The visit of Lebanon’s President Michel Suleiman’s to Damascus in early August has put an end to a difficult period in the troubled narrative of Syrian-Lebanese relations.

Heralding a resumption of diplomatic relations, the opening of embassies and the possible demarcation of a border between the two countries, there is now the prospect of Syria and Lebanon forging a working relationship based on mutual consent and international law.

It is an important development that offers benefits to both sides.

The ambitions of Lebanon’s March 14 movement to create a pro-Western enclave free from Syrian interference may have been frustrated, but the new political settlement at least gives all sides a say in how their country is run.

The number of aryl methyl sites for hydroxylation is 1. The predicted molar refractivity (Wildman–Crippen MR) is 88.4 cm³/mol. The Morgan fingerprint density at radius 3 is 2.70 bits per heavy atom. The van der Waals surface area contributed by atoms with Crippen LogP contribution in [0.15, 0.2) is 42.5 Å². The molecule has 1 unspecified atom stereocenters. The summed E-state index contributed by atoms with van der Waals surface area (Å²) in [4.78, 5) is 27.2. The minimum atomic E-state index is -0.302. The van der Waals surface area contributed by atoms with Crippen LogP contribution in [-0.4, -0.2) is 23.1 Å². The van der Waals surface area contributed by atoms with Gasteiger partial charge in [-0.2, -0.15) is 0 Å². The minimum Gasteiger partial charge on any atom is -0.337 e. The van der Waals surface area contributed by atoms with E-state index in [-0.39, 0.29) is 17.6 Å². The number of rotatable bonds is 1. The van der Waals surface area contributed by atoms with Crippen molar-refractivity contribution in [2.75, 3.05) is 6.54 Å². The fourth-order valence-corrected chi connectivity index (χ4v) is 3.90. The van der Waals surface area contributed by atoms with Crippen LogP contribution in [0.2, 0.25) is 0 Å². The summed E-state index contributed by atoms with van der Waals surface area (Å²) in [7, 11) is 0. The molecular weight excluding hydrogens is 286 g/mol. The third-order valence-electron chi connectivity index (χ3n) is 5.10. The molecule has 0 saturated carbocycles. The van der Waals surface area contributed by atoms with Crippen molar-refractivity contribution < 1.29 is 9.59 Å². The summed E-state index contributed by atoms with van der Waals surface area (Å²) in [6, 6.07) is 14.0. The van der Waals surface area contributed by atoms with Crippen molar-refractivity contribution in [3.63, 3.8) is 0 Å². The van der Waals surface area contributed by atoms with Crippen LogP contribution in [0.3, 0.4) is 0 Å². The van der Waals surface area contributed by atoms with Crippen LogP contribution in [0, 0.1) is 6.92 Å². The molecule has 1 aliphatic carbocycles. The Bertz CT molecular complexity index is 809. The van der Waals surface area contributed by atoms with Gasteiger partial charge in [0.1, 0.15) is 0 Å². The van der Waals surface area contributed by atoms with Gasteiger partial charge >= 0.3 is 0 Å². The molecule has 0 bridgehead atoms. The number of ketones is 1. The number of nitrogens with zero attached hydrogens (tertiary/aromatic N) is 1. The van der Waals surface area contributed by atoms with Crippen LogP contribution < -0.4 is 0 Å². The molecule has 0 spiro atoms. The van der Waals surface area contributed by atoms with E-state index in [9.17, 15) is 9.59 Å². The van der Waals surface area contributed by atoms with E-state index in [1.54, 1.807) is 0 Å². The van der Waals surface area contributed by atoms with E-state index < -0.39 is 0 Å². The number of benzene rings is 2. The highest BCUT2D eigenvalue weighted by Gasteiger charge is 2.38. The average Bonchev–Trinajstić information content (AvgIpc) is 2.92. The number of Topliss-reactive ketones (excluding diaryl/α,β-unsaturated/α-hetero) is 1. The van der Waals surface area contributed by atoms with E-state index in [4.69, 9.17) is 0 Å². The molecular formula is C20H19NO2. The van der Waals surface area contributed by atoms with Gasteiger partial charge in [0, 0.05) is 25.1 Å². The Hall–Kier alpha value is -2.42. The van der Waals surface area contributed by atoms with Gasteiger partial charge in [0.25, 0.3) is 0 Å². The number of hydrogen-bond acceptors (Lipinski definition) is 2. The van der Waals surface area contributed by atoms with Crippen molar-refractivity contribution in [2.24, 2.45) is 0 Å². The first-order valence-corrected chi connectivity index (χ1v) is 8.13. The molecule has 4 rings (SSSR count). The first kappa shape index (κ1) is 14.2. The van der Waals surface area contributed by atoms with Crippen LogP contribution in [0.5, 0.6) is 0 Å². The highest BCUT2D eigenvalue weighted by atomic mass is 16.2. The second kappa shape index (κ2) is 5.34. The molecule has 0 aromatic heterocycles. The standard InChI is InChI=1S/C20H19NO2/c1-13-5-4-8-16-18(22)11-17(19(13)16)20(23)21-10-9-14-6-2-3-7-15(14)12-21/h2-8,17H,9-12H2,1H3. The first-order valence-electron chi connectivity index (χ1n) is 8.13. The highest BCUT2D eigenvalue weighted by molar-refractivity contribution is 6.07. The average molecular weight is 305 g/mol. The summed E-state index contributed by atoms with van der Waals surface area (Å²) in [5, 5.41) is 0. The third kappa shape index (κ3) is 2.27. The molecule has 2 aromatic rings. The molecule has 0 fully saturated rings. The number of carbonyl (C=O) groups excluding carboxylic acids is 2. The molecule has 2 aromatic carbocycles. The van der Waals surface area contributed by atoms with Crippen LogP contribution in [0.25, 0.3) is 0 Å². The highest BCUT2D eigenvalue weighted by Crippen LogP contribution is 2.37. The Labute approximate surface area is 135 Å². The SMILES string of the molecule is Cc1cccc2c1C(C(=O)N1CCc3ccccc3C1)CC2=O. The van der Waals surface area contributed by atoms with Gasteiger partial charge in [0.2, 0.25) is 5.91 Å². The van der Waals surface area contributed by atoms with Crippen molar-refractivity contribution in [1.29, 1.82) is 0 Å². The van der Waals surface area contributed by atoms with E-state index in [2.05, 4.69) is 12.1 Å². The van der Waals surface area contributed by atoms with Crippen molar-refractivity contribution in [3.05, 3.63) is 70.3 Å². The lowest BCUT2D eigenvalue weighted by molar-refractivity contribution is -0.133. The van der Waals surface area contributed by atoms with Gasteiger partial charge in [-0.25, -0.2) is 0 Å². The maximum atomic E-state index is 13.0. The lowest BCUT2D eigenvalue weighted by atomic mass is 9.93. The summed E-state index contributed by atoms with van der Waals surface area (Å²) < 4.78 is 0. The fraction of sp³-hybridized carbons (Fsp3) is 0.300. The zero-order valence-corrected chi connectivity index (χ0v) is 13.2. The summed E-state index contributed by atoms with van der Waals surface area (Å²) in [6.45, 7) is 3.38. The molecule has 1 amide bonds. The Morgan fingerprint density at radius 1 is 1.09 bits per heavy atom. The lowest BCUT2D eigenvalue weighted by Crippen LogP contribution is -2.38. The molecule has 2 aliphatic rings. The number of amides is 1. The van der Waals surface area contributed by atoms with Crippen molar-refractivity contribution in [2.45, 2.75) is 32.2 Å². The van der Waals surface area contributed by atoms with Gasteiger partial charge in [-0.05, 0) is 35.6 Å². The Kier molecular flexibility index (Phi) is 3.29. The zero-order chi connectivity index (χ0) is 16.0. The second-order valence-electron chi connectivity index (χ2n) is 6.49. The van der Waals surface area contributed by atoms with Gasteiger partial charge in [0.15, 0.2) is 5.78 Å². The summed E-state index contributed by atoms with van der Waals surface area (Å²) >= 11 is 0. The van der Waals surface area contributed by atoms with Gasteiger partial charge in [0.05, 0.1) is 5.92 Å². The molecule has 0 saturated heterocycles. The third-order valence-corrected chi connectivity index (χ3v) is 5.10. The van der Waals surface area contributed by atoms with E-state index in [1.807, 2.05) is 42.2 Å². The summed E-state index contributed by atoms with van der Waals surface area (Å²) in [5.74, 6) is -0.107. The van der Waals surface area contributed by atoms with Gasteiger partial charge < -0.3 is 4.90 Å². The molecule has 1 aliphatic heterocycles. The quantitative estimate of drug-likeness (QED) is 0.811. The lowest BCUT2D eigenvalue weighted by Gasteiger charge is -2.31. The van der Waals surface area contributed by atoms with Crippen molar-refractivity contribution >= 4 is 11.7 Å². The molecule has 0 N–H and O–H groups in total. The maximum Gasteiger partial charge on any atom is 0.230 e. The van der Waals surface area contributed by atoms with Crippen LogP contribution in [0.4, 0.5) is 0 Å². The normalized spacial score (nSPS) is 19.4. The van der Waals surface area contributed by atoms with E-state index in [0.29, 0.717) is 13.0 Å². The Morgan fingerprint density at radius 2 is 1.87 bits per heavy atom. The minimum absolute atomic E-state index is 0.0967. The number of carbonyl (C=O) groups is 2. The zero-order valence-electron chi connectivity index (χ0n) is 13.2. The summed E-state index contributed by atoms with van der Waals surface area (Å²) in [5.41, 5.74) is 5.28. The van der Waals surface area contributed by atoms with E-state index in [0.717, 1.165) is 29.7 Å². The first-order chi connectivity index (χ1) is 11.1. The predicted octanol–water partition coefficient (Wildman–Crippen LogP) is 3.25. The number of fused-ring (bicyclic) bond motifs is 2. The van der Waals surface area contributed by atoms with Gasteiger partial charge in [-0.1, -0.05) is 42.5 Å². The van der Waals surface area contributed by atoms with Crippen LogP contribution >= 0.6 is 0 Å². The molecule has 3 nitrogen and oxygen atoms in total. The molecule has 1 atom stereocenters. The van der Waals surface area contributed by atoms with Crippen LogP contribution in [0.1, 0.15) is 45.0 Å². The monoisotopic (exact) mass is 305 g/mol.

Lebanon’s prime minister will no longer have to seek the humiliating support of Damascus for any major policy. The challenge for Syria is to forge a relationship with Beirut that ensures its own regional interests are protected, without undermining Lebanon’s autonomy. This is tricky and will require Syria to forego some bad habits from the past.

There are difficulties for Beirut too. It will have to strike bargains with a host of domestic political factions to implement much-needed economic reforms.

Lebanon’s politicians may find this new settlement as tricky to manage as any from the past, but at least it gives the country’s patchwork of factions a stake in making the system work.